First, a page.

Adv Rodney de Kock, Deputy National Director of Prosecutions, presented the details of the relationship with SIU. He agreed with the presentation made by Dr Wells, and said that action had to be taken against officials who had engaged in corruption, as it was unconscionable that officials in the courts could collude in corrupt actions with private attorneys. That meant that action in the courts was essential.
There was currently a time lag between matters being received at the NPA and the referral of matters to the DPCI. The NPA also wanted to include the investigative forces of the SAPS, specifically the detective branch, in the agreement so that there was a commitment to working together. There were laws to ensure that all agencies and departments worked together, but in those cases, there had to be specific MoUs to ensure the agents worked together rapidly and effectively. There would be a sharing of databases, and where the NPA did not feel that a case could go to court, there would be a discussion between the agencies about that decision, and further action could be taken. There would also be coordination mechanisms at national and regional levels. A project management approach would be adopted in order to manage timelines and to hold officials accountable. He was working on the nuts and bolts of making the system work. An attorney was in a special category of people who were supposed to assist the public. The cases involving attorneys would be prioritised.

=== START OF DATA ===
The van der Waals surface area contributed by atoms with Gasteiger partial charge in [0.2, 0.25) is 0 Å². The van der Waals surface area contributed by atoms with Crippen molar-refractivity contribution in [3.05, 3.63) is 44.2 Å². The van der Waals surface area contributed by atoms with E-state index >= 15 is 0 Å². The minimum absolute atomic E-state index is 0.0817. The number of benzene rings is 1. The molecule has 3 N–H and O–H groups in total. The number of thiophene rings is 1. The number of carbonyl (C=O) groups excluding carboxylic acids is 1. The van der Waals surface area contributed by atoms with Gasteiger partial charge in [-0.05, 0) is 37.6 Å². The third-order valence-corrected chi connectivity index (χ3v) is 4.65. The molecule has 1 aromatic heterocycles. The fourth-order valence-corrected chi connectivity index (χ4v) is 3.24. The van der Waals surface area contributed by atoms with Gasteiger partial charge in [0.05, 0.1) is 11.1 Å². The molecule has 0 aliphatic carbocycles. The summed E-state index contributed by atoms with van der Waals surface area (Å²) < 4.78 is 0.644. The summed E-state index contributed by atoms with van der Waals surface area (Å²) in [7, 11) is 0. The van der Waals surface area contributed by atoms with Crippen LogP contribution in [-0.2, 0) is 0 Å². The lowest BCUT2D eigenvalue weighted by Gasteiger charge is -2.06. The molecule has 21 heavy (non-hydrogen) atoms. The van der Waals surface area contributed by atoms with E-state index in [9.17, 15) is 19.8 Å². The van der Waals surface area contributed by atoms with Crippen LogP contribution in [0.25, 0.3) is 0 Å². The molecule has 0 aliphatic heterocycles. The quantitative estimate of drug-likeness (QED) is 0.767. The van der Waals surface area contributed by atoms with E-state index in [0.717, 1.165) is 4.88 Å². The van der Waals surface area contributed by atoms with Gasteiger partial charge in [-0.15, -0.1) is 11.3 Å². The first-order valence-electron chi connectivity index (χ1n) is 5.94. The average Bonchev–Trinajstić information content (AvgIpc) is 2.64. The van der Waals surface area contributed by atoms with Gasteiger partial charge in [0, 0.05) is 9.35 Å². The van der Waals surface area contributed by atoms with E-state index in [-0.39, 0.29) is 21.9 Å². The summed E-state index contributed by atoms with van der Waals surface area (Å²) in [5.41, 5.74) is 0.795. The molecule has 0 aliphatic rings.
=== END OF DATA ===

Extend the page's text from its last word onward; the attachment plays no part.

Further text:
Adv Batohi announced that Adv Ouma Rabaji had been appointed to head up the Asset Forfeiture Unit. She and Adv De Kock had brought to the management level a much needed ability and commitment to getting things working. The NPA would be working with the DPCI and the detectives. It should be much easier to finalise once the SIU had investigated. She wanted to see statutory offences brought to the courts even as the strategic matters of corruption progressed, so that there were consequences in regard to offences against the Acts governing finances in departments and other entities.
The Chairperson thanked the presenters, and congratulated all those who had recently been appointed.